A partnership struck this month between EnXco and Riverbank Power is poised to add new life to the development of grid-scale pumped storage – a way to store power for the grid that provides a backup to intermittent power sources such as wind energy.
EnXco, which has a regional development office in Portland and is owned by EDF Energies Nouvelles Company, will lend its engineering and project-development expertise to Riverbank Power for the development of as many as 17 pumped storage projects in the Northwest.
Among the first on the list, according to reporting by the Herald and News, is a $2 billion project north of Klamath Falls, Swan Lake Hydro North, which has a license application on file with the Federal Energy Regulatory Commission.
Grid-scale energy storage is often referred to as the “missing link” for renewable energy development as the ability to store power during times of peak demand would help out with the peaks and valleys of intermittent power sources. Pumped storage is a promising grid-scale energy storage technology for the Northwest where hydro and wind power resources exist side by side.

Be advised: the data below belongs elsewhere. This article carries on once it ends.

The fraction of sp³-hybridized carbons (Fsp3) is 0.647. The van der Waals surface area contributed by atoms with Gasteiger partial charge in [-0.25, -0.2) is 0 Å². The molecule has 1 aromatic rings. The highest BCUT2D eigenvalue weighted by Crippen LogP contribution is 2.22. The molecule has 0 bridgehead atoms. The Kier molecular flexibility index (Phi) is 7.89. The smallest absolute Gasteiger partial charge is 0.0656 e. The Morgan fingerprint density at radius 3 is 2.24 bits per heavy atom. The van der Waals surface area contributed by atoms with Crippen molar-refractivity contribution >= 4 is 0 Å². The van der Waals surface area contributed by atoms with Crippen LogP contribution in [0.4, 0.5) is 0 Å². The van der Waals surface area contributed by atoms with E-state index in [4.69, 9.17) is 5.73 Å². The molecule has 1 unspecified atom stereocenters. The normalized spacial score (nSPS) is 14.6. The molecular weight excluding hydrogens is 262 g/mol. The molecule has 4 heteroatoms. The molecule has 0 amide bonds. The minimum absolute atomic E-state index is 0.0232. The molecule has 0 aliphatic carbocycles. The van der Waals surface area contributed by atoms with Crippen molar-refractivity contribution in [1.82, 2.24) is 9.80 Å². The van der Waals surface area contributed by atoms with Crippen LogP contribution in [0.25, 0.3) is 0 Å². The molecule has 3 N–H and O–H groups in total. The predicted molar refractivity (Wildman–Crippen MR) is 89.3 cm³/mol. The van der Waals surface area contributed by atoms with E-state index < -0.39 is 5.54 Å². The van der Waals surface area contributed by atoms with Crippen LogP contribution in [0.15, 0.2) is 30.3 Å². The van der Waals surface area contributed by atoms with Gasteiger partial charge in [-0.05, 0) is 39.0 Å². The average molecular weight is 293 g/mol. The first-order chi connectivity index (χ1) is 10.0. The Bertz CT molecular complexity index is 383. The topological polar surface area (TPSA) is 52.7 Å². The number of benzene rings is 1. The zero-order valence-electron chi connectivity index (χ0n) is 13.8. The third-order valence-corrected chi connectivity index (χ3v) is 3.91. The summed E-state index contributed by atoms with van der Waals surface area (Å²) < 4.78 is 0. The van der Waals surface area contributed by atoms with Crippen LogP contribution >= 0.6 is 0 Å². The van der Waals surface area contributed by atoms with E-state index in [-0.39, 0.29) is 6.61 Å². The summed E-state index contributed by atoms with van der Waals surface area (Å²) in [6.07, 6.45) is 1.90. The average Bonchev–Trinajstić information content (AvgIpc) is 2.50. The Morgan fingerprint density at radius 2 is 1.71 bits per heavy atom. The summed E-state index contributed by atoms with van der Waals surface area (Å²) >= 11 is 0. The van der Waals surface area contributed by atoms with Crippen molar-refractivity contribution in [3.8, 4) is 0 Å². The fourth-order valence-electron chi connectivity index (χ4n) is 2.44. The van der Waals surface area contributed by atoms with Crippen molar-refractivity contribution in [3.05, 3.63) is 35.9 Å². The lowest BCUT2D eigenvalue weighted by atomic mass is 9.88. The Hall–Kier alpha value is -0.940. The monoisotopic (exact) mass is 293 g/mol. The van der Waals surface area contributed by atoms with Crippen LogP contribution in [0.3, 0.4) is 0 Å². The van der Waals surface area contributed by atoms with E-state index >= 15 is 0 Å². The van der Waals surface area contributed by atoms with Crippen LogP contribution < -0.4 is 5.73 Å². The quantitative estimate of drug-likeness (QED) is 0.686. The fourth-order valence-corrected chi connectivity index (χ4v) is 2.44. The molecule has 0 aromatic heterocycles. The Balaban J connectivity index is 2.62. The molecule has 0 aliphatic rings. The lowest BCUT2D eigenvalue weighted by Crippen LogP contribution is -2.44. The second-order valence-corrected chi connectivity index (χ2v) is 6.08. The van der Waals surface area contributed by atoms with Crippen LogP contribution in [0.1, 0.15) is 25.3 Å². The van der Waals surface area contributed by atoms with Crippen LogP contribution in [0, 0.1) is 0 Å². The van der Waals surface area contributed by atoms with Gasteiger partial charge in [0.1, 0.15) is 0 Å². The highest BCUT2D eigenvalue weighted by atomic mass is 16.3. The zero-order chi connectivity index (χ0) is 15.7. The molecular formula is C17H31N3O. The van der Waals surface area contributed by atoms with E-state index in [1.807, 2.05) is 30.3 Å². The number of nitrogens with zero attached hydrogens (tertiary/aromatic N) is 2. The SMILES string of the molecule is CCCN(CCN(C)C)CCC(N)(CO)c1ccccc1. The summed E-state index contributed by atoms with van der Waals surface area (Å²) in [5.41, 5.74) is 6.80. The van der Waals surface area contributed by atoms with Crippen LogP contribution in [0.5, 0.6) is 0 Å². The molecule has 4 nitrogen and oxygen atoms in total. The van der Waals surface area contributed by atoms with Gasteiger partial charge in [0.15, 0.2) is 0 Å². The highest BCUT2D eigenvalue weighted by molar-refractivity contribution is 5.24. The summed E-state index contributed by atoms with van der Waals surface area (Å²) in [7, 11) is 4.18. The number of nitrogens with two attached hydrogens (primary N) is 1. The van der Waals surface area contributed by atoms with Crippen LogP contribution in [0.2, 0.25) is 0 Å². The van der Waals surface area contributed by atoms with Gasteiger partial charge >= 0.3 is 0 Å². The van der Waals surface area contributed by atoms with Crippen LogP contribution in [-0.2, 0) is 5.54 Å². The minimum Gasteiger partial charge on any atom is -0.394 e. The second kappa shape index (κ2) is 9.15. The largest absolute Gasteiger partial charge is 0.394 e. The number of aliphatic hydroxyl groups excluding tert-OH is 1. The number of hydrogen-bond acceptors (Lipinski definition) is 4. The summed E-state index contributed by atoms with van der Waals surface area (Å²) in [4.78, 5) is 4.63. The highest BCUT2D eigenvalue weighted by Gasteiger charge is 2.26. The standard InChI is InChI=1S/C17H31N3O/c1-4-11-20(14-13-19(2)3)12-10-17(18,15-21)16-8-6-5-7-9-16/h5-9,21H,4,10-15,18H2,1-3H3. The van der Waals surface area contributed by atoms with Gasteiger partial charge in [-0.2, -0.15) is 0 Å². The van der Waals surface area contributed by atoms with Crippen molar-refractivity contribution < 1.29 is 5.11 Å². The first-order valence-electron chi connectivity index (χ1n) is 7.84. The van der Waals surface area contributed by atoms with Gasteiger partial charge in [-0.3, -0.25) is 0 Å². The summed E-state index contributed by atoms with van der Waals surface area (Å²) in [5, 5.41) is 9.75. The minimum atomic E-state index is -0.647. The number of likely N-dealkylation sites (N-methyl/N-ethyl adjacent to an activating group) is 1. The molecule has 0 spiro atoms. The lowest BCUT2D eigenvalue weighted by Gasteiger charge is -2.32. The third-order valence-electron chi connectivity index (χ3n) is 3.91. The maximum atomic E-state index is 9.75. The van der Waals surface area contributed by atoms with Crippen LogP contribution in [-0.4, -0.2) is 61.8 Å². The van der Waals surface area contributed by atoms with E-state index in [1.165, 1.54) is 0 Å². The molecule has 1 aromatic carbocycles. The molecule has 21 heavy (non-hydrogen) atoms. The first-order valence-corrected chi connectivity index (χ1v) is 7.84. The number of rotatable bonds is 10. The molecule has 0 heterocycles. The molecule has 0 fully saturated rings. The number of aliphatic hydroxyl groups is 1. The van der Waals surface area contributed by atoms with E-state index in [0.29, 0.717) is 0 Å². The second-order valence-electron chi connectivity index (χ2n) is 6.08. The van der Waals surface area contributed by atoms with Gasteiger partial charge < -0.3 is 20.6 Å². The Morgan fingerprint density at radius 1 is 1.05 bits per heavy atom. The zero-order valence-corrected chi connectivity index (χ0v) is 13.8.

Pumped storage involves the development of hydro reservoirs that store energy by pumping water from a lower reservoir during times when power isn’t needed on the grid. When need on the grid returns, stored water is released to flow downhill through a turbine to produce power.
Last year Gridflex Energy LLC told Sustainable Business Oregon about three pumped storage projects it had planned for Oregon. Calls to Gridflex for an update on those projects were not immediately returned. The permitting process for pumped storage project development is lengthy.
Sandi Briner, EnXco’s spokeswoman, said the partnership with Riverbank Power, announced Feb. 15, represents the first foray for EnXco into the pumped storage space.
“Our interest is in the Pacific Northwest,” Briner said. “And this is a technology that needs to be evaluated for how this way to store power from intermittent power sources.”
Briner said EnXco and Riverbank, which has offices in Idaho, Utah, Toronto and Portland, have yet to determine which pumped storage projects will be most viable.
“This joint venture represents a much-needed catalyst to continue renewable power development in North America,” said John Douglas, CEO and president of Riverbank, in a statement.
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